the former

Sunderland Jewish Community

Sunderland, Tyne & Wear





From Kretinga to Sunderland


Chapter 3

Barnett Bernstein and the later Kretingan Immigrants


Barnett Bernstein
(Illustration 5)


The story of Barnett Bernstein (see portrait)59. demonstrates how incidents in the life of a single individual, planned or unplanned, can affect a large number of people, in this case the future of the Jewish community of Sunderland. He was the son of a carpenter in Kretinga, and did not appear to be exceptional in any way. The circumstances of his escape from the Russian army and a fortuitous arrival at and settling down successfully in Sunderland, - as shown by his transmitting considerable funds - by their standards - to his parents, led to very many of his friends and relations coming to settle in that town on his recommendation.  In all probability they had never previously heard of Sunderland. It is possible that they might have heard of Sunderland’s apparent prosperity at that time, but Bernstein’s success would be a more likely incentive to them.

At the age of 10, Barnett Bernstein was employed as a ‘water-boy’ by Wolf Charles Behrman, a man of some affluence in Kretinga. This involved watering the horses and keeping the household supplied with water drawn from deep wells in the household courtyard.60. When he was 14 years old he was impressed into the Russian army, which normally meant 25 or 40 years service. He must have been a good soldier because after 14 years service he was allowed home on leave. Desperate to escape, friends from the Behrman household helped him to cross the border into Germany, and, reaching Memel, he took passage on a timber-laden ship to England. Neither he nor they knew the precise destination in England.61. The journey, as Bernstein recounted to Arnold Levy on several occasions, was unpleasant.62.

Finally the ship landed in the Hartlepools. After clearing Customs, a kindly Customs Officer escorted him to the home of the Cassell family in West Hartlepool.63. Abraham Cassell was the most prominent Jew among the town’s Jewish community. They were not at home, and by signs and gesticulations the Customs Officer made him understand that he should sit on the doorstep until they returned. He did so. Later that evening they returned and welcomed him into their home. The next morning, upon ascertaining that he had a good working knowledge of glazing, Mr. Cassell provided him with a glazing crate, some tools, putty, and a small stock of glass, and sent him to the dock to enquire if any ship required glazing work.

No business was forthcoming. Bernstein walked from ship to ship, until, near dusk, he finally found a ship requiring his services. Unknowingly, he had walked some 15 miles to Sunderland. He stayed overnight in Sunderland, and needing more glass and supplies required an interpreter who could speak Yiddish, the common tongue at that time for all Jews.  A Jewish youngster eventually came to his aid and took him to his home where he was given board and lodgings. From that day on Bernstein remained and resided in Sunderland.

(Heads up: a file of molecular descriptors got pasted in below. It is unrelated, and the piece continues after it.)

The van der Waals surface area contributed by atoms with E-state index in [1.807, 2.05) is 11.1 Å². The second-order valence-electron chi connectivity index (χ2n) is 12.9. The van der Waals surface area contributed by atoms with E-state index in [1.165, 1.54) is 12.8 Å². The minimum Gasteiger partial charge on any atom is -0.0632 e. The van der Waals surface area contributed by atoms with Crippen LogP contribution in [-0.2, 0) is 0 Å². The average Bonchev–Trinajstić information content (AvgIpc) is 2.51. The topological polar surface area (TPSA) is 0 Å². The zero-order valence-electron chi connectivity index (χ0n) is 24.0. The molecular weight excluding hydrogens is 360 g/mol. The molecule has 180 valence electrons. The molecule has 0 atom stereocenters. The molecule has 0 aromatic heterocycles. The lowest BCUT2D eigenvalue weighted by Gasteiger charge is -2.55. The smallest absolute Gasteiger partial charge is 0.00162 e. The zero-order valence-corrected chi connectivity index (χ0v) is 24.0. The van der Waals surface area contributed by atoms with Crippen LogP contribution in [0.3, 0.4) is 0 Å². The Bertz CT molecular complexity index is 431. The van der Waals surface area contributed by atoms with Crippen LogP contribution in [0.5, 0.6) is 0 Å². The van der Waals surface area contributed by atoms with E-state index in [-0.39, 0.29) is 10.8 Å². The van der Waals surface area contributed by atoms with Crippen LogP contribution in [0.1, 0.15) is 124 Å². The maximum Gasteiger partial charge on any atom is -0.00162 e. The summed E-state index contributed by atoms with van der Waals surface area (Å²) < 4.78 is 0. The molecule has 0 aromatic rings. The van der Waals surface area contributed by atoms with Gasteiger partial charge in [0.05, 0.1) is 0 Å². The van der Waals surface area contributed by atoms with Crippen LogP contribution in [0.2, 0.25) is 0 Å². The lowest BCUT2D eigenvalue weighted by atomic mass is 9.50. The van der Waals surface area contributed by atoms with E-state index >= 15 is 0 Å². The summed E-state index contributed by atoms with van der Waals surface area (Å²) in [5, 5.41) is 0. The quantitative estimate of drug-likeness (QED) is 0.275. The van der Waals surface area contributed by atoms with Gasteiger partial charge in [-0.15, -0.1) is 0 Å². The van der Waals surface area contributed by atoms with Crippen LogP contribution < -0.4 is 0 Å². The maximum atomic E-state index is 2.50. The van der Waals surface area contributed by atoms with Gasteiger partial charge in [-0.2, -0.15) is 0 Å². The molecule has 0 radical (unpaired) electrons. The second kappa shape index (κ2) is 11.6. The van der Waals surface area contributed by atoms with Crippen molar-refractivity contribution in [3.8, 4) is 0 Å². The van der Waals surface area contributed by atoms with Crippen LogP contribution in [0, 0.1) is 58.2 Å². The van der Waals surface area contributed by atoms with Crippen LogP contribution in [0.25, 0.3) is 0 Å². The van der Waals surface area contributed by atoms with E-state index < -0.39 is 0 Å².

In addition to glazing, Bernstein carried out furniture repairs. He prospered and finally became a fully-fledged furniture manufacturer.  On his death in 1910, Levy relates, he left ‘a considerable fortune.’64. A search of the Probate Registry reveals no record of either Probate of a Will or Grant of Letters of Administration to his estate, so it is not possible to quantify the value of his estate or its distribution. The lack of Probate or Grant could occur in English Law, if, for example, the deceased left a small estate, - not the case here, according to Levy and older surviving members of the Sunderland Community who still recall the flourishing Bernstein furniture - making business, - or if the major part of the estate is jointly held with another. A more likely scenario is that the deceased had made a gift of most of his assets during his lifetime.

As already stated, from the time he started earning money, Bernstein remitted a monthly sum to his parents in Kretinga, which must have been very important and welcome to them in a time of dire financial circumstances in Lithuania. Every pound sterling sent meant 10 roubles there, a vast sum in those days, and every such pound sent attracted more immigrants.65. The good news spread rapidly with the result that many relatives and friends from Kretinga followed him to Sunderland. Prominent among them were the Jacobs, the Olswangs, the Pearlmans, the Cohens, and the Levys (of whom Arnold Levy was one) and many others who were to become prominent figures in the history of Sunderland Jewry.